There is no better way of tackling corruption in a society than through the institutionalization of transparency and accountability in such society which an open government embodies by default. The fear of President Buhari as have been praised since the beginning of his administration will not work for long and the threat of justice will only be able to go as far as justice can go in a society where the rule of law is still an alien concept. Let’s leave corruption aside, Misappropriation of funds and maladministration by public officers is often a result of a lot of things, few of which are misplacement of priorities and a lack of vision. With an open government, it means there is enough data available to civil society such that the civil society will be able to alert, provide guidance, shape public opinion and the society will be able to demand better. Investing in a society where governance is open is far more incentivizing to investors than one in which governance is not open. One country recently published all the owners of big companies and the percentage of their ownerships. When you can put a name to the owner of the big companies that make the larger percentages of the monies flowing in, there’s a limit to the corrupt practices they can engage in.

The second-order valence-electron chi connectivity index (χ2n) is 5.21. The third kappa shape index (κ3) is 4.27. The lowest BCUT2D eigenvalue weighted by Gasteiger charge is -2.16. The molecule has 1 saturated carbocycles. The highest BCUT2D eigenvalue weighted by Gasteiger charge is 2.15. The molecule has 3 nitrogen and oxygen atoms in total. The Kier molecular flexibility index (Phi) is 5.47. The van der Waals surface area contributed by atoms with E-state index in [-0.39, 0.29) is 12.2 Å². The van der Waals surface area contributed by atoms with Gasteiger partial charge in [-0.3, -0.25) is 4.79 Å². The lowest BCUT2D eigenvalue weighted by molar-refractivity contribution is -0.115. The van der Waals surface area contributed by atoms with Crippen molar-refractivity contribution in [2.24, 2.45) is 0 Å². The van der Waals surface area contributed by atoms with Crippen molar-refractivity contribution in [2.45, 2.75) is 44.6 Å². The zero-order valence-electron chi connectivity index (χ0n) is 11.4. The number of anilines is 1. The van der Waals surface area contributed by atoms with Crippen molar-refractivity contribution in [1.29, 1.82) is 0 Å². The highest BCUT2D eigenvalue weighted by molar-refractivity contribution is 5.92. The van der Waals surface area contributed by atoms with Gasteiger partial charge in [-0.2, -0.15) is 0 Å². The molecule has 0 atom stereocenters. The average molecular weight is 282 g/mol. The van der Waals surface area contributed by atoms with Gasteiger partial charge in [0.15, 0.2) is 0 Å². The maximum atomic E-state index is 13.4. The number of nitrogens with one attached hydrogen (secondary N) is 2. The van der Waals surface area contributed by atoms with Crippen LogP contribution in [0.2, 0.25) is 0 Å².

One singular factor that propelled the candidacy of now President Muhammadu Buhari was his integrity and his public intolerance for corruption. This has to a large extent given a large percentage of the populace a kind of miraculous or rather magical expectation of the way things are to progress once he assumes power. However, as I have tried to show in another column of mine, without the proper institutions put in place to solve the obvious problems of our society, History like we had in 1985 after Buhari was overthrown and Nigerians returned to the status quo will repeat itself. The three basic institutions that I mentioned that must be established according to Francis Fukuyama are; Rule of Law, Democracy and Accountability. The Open Government Partnership that now cuts across 64 countries striving to make their governments more open is a pathway to establishing one of those institutions – Accountability